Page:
Large gravitational wave signal in the CMBR is good news!  Other existing (and planned) instruments can check if it’s real, and if so, study it in detail to gain new information about inflation. Will the B-mode polarization be found at other wavelengths?  If not, does this suggest the interpretation of gravity waves as the cause of the B mode polarization needs to be revisited or indeed discarded?  Pat is suggesting that new observations will cast doubt on the current interpretation of the B mode observations.  A $10 bet is “on” with Matt!  Stay tuned.

1. Active volcanoes on Venus?  New data from ESA’s Venus Express suggests that 3 recent volcanic eruptions may have occurred.  While the notion of Venusian volcanism dates back to the Pioneer Venus days of the late 1970s, no definitive proof has yet been established.  venus is tough to observe even with orbiting spaceprobes.  Smrekar et al from JPL have measured 3 “hot spots” on the Venusian surface that they conclude are very recent.  While the article is soon to be published in Nature, the  data from Visible and Infrared Thermal Imaging Spectrometer (VIRTIS), is very suggestive of three eruptions last year.  Sulphur dioxide measurements are often cited as evidence of such eruptions but that is not considered definitive.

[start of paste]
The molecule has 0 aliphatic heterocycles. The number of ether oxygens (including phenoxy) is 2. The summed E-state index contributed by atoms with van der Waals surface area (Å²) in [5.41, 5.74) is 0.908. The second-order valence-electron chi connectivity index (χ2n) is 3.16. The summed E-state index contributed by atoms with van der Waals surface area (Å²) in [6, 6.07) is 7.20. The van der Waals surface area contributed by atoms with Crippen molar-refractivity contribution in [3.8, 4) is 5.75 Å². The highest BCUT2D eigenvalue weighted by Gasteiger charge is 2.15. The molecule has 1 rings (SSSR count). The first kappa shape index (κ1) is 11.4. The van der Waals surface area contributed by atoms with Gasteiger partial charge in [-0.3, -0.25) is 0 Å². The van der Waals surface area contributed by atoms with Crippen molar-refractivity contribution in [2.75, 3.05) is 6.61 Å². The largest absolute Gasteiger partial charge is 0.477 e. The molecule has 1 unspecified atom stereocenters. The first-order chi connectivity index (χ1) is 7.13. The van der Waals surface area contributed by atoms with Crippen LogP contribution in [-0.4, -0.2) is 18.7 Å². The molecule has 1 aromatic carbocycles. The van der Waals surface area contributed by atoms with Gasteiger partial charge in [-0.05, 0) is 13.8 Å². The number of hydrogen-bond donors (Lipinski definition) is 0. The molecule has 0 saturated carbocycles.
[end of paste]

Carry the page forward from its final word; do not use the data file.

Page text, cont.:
2. Next crew to launch to the ISS March 25, 5:17 PM EDT.  Expedition 39, despite the ongoing crisis in Ukraine seems to be business as usual with 2 Russian and 1 NASA astronaut.
3. Very few observations of the Regulus Occultation by 163 Erigone from March 19-20.  It would appear that almost the entire observation path was clouded out.  A real disappointment to the IOTA team members not to mention those of us planning to witness this once in a lifetime “disappearance’ of one of the brightest stars in the night sky.

Major Topics Discussed:

1. New gully on Mars (but probably not from water):
Images from NASA’s Mars Reconnaissance Orbiter show a new channel in the southern hemisphere region of Terra Siernum that appeared between November 2010 and May 2013.
The pair of images that shows material at the base of a gully broke out of an older route and eroded a new channel.
This particular feature is likely not due to water.
“Before-and-after HiRISE pairs of similar activity at other sites demonstrate that this type of activity generally occurs in winter, at temperatures so cold that carbon dioxide, rather than water, is likely to play the key role,” the agency said.